Fast and accurate screening of obstructive sleep apnea disorder by analyzing a few tracheal breathing sounds recorded while the individuals are awake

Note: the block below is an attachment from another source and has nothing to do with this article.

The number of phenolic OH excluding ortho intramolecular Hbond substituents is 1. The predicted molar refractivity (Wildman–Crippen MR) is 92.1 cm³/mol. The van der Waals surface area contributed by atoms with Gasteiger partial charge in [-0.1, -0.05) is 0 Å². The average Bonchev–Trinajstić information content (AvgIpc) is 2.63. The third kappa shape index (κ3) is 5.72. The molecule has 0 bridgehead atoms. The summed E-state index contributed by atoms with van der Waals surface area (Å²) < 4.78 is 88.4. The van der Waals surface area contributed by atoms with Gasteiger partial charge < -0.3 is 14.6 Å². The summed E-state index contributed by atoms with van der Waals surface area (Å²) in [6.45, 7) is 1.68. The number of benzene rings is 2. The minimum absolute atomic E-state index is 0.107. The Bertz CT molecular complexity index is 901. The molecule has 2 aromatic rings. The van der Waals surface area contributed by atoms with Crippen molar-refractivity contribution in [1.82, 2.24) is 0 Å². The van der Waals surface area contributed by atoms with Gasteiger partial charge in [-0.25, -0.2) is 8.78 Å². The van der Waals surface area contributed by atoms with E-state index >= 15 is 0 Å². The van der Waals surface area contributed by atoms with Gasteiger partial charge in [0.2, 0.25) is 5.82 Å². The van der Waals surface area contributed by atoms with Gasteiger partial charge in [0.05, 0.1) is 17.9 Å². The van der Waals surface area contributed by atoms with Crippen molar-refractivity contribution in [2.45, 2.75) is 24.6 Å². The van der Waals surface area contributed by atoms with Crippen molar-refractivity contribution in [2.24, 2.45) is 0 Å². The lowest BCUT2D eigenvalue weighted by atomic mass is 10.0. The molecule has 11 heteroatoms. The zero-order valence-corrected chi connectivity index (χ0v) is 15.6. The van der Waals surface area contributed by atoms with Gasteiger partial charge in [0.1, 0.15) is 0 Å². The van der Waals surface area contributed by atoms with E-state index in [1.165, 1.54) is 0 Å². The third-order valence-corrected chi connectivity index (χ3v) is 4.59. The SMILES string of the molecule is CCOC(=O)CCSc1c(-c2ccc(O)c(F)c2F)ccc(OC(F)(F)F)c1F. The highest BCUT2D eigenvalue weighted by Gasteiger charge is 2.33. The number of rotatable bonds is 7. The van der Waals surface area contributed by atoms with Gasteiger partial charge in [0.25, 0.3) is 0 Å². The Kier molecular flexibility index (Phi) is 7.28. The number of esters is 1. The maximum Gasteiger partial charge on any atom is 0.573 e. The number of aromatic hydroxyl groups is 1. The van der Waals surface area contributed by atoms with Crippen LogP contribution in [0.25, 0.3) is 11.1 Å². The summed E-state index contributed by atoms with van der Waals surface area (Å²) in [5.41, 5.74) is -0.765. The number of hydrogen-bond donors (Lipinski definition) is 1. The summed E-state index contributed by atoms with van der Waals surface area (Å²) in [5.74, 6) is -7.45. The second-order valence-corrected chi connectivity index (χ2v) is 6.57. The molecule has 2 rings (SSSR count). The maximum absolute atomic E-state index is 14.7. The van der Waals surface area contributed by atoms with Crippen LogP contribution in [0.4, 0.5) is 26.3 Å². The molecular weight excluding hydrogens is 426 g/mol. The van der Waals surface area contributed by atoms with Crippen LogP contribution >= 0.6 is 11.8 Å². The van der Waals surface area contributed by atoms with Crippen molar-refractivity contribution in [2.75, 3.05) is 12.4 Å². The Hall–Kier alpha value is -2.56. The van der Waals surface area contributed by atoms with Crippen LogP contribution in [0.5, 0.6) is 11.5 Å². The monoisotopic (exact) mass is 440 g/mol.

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Obstructive sleep apnea (OSA) is one of the most common yet underdiagnosed sleep disorders. Undiagnosed OSA significantly increases perioperative morbidity and mortality for OSA patients undergoing surgery requiring full anesthesia. Polysomnography is the gold standard of diagnosing OSA, but it is expensive and time-consuming. Anthropometric risk factors such as sex, age, etc. are used in questionnaires to screen for OSA during wakefulness; however, they provide poor specificities (~20%) and no information about the disorder characteristics (e.g., total Arousal index, mean oxygen saturation (SpO2%), etc.). In this study, we present an objective and accurate tool along with a set of tracheal breathing sound characteristics with classification power for separating individuals with/without OSA and for predicting the disorder characteristics during wakefulness in a few minutes. Tracheal breathing sound signals were recorded during wakefulness in a supine position. Subjects were instructed to have a few deep breaths through the nose, then through the mouth. Study participants were referred to overnight polysomnography (PSG) assessment; their PSG reports were collected after their overnight-PSG study was completed. The signals were preprocessed; then, their power spectra and Bi-spectra were estimated. Different correlation and classification analyses were executed for predicting the OSA severity and the PSG parameters. The overall testing classification accuracy for AHI<5 and AHI>10 was 83.9%, and the odds ratio was 27.4. Results showed that different risk factors do affect the breathing sounds independent II of OSA severity. Using the least/most sensitive features to anthropometric features resulted in 72.1/83.6% testing classification accuracies (AHISupine =15). On the other hand, AwakeOSA algorithm resulted in 81.4% testing classification accuracy (AHI =15) on the blind-test dataset. In addition, this thesis investigated the predictability of PSG parameters from sound features. Using sound features and a Random-Forest classifier we achieved an unbiased classification accuracy up to 86.7% for predicting mean oxygen saturation, arousal index, and other PSG parameters. The results of this study show a superior OSA classification power of respiratory sound features compared to that of anthropometric features. Also, reducing the effects of the risk factors on the sound features resulted in a more reliable OSA screening algorithm. Finally, the results provide a new promising possibility for predicting the PSG parameters using the sound and anthropometric features without executing a full over-night PSG study.